A Dutch restaurant has come with a novel idea of allowing people a somewhat “unique” (and safe) dining experience during the Coronavirus crisis: Serving people food… at tables… in greenhouses!

The Serres Sepparees restaurant on the Mediamatic ETEN Waterfront welcomes customers wearing face masks and gloves when they arrive – which are then taken off once safely inside their individual greenhouse dining room, and meals are then served through a slot in the door.

It may be a novel business idea – swapping the food usually grown in greenhouses for the customers that buy them – but as helpful as the experience may be for some, you can’t deny that it is not a patch on the real thing.

Maybe you feel that way about your experience of lock down life. Old things like Facebook, Whatsapp and YouTube are being utilized like never before. New things like Microsoft Teams and Zoom are being discovered and deployed to great effect. And of all the businesses that may struggle and suffer through this time – it seems like phone companies are enjoying quite a surge. But still… it’s not a patch on the real thing is it?

Because as helpful as all new (or at least new to some of us) technology  can be… we simply weren’t designed for The Greenhouse Life…


Or next Psalm, Psalm 133, paints this beautiful picture for us:

How good and pleasant it is when God’s people live together in unity!

It is like precious oil poured on the head, running down on the beard,

running down on Aaron’s beard, down on the collar of his robe.

It is as if the dew of Hermon were falling on Mount Zion.

For there the Lord bestows His blessing, even life forevermore. (Psalm 133)


David here describes the unity of the people of God as: “good”. Our English word for “good” pales in comparison to the Hebrew word used here which can be translated as: “beautiful, best, better, bountiful, cheerful, at ease, fair word, be in favor,”

It’s as refreshing as cool balm on the head on a hot day. It’s as precious as the anointing that sets the priests apart for service. It’s as essential as the morning dew on the grass. It’s as fundamental as Mount Zion, for within unity we discover the blessing of the Everlasting God, who has been enjoying unity (the word Trinity literally means tri-unity!) throughout all of eternity!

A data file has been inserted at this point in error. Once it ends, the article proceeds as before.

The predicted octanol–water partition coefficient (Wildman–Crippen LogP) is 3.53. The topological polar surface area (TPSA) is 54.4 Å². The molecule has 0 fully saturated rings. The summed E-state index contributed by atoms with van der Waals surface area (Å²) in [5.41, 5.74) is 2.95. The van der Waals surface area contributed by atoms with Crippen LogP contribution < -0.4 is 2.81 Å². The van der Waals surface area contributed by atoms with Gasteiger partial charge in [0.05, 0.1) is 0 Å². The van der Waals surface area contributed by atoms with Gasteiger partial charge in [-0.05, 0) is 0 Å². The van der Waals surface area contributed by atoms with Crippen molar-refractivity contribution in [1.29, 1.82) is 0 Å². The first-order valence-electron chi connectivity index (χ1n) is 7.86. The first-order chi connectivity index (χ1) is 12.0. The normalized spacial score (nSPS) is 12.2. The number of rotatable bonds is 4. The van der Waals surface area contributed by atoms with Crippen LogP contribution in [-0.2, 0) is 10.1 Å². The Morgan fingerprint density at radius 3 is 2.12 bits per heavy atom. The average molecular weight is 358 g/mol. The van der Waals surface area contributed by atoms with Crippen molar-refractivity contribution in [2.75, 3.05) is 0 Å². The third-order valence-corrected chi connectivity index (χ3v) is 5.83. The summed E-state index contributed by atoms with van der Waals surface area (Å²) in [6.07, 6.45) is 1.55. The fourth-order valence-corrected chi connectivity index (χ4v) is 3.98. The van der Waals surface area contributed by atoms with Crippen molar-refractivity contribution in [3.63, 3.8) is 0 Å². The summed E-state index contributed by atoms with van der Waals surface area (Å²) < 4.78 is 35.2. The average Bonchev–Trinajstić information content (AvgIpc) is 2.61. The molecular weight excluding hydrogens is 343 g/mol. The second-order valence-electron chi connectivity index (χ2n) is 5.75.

There are moments when, like David, we experience the joy of deep fellowship together in Christ. And when that is denied us we appreciate the family of God even more. I can’t think of a time for us when something as simple as a Sunday service (something many of us had come to take for granted) had been so missed by so many.


Thankfully, we don’t have to physically be together, to be deeply united together in Christ.

The writer of the letter of Hebrews includes strangers and those who were imprisoned (isolated), within their call to serve the fellowship:

Keep on loving one another as brothers and sisters. Do not forget to show hospitality to strangers, for by so doing some people have shown hospitality to angels without knowing it. Continue to remember those in prison as if you were together with them in prison, and those who are mistreated as if you yourselves were suffering. (Hebrews 12.1-3)


Earlier this year, we explored the “One Anothers” of the New Testament – and here is yet another: the call to “love one another” as family. However, part of the challenge is who we think of when we think of “one another” and how we think of them.

The Scriptures call us to see the image of God in each other, and even to treat strangers as we would angels! And to “remember” those separated for us – as if what they were going through was our own personal experience.

When it comes to “praying for one another” we can sometimes get stumped on what to ask for – and so imagining their experience as though it were our own can totally reinvigorate our prayer life. More than just “remembering people before God” as a mental list, walking in their shoes will lead us to deeper places of prayer for them, and a deeper sense of unity with them.

It’s exciting to imagine where that deeper sense of community (comm-unity) might lead us. James warns us against well-meaning words that aren’t backed by actions:

Suppose you see a brother or sister who has no food or clothing, and you say, “Good-bye and have a good day; stay warm and eat well”—but then you don’t give that person any food or clothing. What good does that do?

So you see, faith by itself isn’t enough. Unless it produces good deeds, it is dead and useless. (James 2.15-17) 



So, who are you remembering today? How might you demonstrate, in words and deeds, that they are not forgotten? How might that unity smash through the greenhouse effect and help us to actually grow together and feast on the love of Christ?

But if we are living in the light, as God is in the light, then we have fellowship with each other, and the blood of Jesus, His Son, cleanses us from all sin. (1 John 1:7)


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